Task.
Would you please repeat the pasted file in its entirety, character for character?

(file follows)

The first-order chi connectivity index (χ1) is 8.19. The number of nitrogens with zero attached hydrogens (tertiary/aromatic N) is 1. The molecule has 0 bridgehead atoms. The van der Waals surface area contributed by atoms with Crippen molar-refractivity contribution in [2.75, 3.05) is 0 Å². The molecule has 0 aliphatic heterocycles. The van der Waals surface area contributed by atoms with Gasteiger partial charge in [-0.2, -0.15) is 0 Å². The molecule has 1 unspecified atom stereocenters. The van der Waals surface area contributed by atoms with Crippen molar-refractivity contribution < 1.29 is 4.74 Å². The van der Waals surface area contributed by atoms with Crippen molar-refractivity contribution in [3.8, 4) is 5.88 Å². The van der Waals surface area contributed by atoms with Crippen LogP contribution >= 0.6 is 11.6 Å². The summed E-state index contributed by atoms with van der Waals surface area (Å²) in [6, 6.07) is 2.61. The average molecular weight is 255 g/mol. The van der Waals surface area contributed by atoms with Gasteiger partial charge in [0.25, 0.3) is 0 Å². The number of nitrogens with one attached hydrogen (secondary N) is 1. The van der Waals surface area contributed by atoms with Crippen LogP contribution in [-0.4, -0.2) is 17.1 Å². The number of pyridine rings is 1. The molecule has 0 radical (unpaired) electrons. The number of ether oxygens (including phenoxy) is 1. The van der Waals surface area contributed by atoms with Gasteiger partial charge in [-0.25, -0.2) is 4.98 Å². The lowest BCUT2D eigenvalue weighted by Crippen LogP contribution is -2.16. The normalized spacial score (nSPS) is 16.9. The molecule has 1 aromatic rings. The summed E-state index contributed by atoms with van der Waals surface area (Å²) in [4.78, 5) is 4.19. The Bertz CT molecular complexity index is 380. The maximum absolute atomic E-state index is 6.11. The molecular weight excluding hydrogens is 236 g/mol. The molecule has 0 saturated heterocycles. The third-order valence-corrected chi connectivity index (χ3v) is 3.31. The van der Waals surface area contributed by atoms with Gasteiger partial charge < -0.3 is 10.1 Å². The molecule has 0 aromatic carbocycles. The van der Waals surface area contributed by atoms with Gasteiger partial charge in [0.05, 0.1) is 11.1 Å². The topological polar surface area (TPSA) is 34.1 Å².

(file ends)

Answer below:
The first-order chi connectivity index (χ1) is 8.19. The number of nitrogens with zero attached hydrogens (tertiary/aromatic N) is 1. The molecule has 0 bridgehead atoms. The van der Waals surface area contributed by atoms with Crippen molar-refractivity contribution in [2.75, 3.05) is 0 Å². The molecule has 0 aliphatic heterocycles. The van der Waals surface area contributed by atoms with Gasteiger partial charge in [-0.2, -0.15) is 0 Å². The molecule has 1 unspecified atom stereocenters. The van der Waals surface area contributed by atoms with Crippen molar-refractivity contribution < 1.29 is 4.74 Å². The van der Waals surface area contributed by atoms with Crippen molar-refractivity contribution in [3.8, 4) is 5.88 Å². The van der Waals surface area contributed by atoms with Crippen LogP contribution >= 0.6 is 11.6 Å². The summed E-state index contributed by atoms with van der Waals surface area (Å²) in [6, 6.07) is 2.61. The average molecular weight is 255 g/mol. The van der Waals surface area contributed by atoms with Gasteiger partial charge in [0.25, 0.3) is 0 Å². The number of nitrogens with one attached hydrogen (secondary N) is 1. The van der Waals surface area contributed by atoms with Crippen LogP contribution in [-0.4, -0.2) is 17.1 Å². The number of pyridine rings is 1. The molecule has 0 radical (unpaired) electrons. The number of ether oxygens (including phenoxy) is 1. The van der Waals surface area contributed by atoms with Gasteiger partial charge in [-0.25, -0.2) is 4.98 Å². The lowest BCUT2D eigenvalue weighted by Crippen LogP contribution is -2.16. The normalized spacial score (nSPS) is 16.9. The molecule has 1 aromatic rings. The summed E-state index contributed by atoms with van der Waals surface area (Å²) in [4.78, 5) is 4.19. The Bertz CT molecular complexity index is 380. The maximum absolute atomic E-state index is 6.11. The molecular weight excluding hydrogens is 236 g/mol. The molecule has 0 saturated heterocycles. The third-order valence-corrected chi connectivity index (χ3v) is 3.31. The van der Waals surface area contributed by atoms with Gasteiger partial charge < -0.3 is 10.1 Å². The molecule has 0 aromatic carbocycles. The van der Waals surface area contributed by atoms with Gasteiger partial charge in [0.05, 0.1) is 11.1 Å². The topological polar surface area (TPSA) is 34.1 Å².